In 1999, when The Durst Organization’s4 Times Square was completed, if theword “green” came up at all in New YorkCity’s commercial real estate world, it wouldhave referred to the color being painted onthe walls.

What a difference only eight years havemade. The Big Apple has become the BigGreen Apple, and the roots laid down by 4Times Square have branched out to include11 Times Square, the Goldman Sachs Buildingin Battery Park City, 7World Trade Center, theHearst Tower, the Freedom Tower, The NewYork Times headquarters and the Bank ofAmerica Tower at One Bryant Park.

“New York City is a hotbed of greenbuilding, and it would be an exception for anew building not to be green,” says DanKaplan, senior principal with FXFOWLE.”The residential sector is lagging behindcommercial a bit because it’s much tougherto sell the concept to clients.”

The greening has grown so quickly not somuch because of legislation like Local Law86, which requires some municipal buildingsto have at least a silver Leadership inEnergy and Environmental Design or LEEDrating, but because developers—and moreimportantly, their clients—realize that it is asocially responsible choice that benefitseveryone. “It’s gotten much easier to buildgreen,” says Dan Tishman, president ofTishman Realty & Construction Co. Inc.,which as the construction manager of 4Times Square was the first green builder inManhattan. “It’s not more expensivebecause there are more products and contractorsand subcontractors used to it. Andbecause there is LEED certification, thegreenness is acknowledged.”

Serge Appel, senior associate at Cook + FoxArchitects, which is working with Durst on TheBank of America Tower, says that the bottomline is that “green features cost 1%to 2%more,a very small number, and almost all the featureshave four- to five-year payback period.”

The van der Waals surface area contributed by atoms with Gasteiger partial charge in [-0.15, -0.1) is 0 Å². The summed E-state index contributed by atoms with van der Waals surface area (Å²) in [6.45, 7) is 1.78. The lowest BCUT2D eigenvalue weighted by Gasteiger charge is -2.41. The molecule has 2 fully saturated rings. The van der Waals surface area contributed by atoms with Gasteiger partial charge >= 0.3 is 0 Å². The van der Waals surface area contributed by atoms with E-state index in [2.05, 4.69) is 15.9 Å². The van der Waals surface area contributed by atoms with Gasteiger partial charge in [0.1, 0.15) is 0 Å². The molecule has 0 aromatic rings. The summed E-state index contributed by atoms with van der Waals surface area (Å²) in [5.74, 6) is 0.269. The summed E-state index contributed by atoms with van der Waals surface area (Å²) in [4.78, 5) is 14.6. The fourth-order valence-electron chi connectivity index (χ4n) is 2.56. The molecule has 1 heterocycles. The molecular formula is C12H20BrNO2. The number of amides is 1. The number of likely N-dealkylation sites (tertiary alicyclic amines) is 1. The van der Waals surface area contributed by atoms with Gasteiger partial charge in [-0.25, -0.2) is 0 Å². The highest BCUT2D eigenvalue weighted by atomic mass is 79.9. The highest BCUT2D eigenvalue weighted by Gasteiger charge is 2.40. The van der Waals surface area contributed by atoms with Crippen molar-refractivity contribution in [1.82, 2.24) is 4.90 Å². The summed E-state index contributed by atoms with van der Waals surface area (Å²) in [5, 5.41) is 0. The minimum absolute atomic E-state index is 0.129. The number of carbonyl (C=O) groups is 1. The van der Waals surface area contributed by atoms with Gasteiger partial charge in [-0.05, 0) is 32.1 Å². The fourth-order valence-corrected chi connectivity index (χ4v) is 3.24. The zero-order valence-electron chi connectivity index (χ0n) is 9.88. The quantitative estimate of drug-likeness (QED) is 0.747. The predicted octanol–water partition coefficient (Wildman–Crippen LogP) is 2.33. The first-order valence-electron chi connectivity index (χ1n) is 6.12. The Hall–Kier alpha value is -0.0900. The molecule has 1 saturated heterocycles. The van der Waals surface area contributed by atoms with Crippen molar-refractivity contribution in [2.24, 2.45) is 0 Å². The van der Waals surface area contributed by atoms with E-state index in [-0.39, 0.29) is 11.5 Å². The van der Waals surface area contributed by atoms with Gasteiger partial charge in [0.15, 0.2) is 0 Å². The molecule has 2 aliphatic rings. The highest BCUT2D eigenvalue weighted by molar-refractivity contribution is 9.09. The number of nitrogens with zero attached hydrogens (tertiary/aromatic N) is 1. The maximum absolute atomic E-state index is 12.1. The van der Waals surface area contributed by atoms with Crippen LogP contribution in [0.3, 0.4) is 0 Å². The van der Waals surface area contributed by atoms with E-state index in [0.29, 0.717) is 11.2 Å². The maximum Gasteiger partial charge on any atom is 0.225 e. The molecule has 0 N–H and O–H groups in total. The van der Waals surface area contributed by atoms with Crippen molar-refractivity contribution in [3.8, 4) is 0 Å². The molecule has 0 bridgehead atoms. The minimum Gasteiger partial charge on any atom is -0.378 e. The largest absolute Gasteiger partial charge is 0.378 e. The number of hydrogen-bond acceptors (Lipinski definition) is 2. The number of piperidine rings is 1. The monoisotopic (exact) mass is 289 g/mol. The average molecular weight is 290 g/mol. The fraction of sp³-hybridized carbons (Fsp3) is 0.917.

As systems get more energy-efficient andtechnologically sophisticated, it may, asTishman says, be easier to build green, butthat doesn’t mean that there aren’t challenges.Indeed, as more developers go for thegreen, the bar keeps being raised, with Silverand Gold LEED certifications becoming socommonplace that Platinum, which Bank ofAmerica is the first office tower to aim for, ison the fast track to becoming the standard.And with so many developers applying, thereis a backlog at the US Green BuildingCouncil that is further delaying certification.

The LEED system itself, which awards onepoint per green feature, is one of the chiefhurdles in the process. It is, says DouglasDurst, co-president of The DurstOrganization, “difficult, time-consumingand expensive, but I haven’t thought of abetter way of doing it.”

There is a learning curve to LEED, Appelsays, that “requires writing specifications differentlyand a lot of paperwork.” His firmhires consultants to do the extra work.

And it requires careful planning because”you have to identify the technologies youwant to institute right from the beginning,”says Tishman. “You say, ‘I’m going to put inphotovoltaics on the roof, and they will produce”X” amount of energy, and this has to offsetother energy demands and then you have todemonstrate that it does to get the point. Soyou have to build in more points just to be certain,and they all carry a cost and you have tobalance the benefit against the costs.”

And, until the end of the game, it’s also abit of a gamble: Certification isn’t given untilthe project is completed. “I know of nonethat have gone for it and not gotten a rating,”Tishman says. “But I have known some thatwent for gold and didn’t get it.”

Despite the rating system’s shortcomings,says Kaplan, “it’s good because it gets themethodology out there.”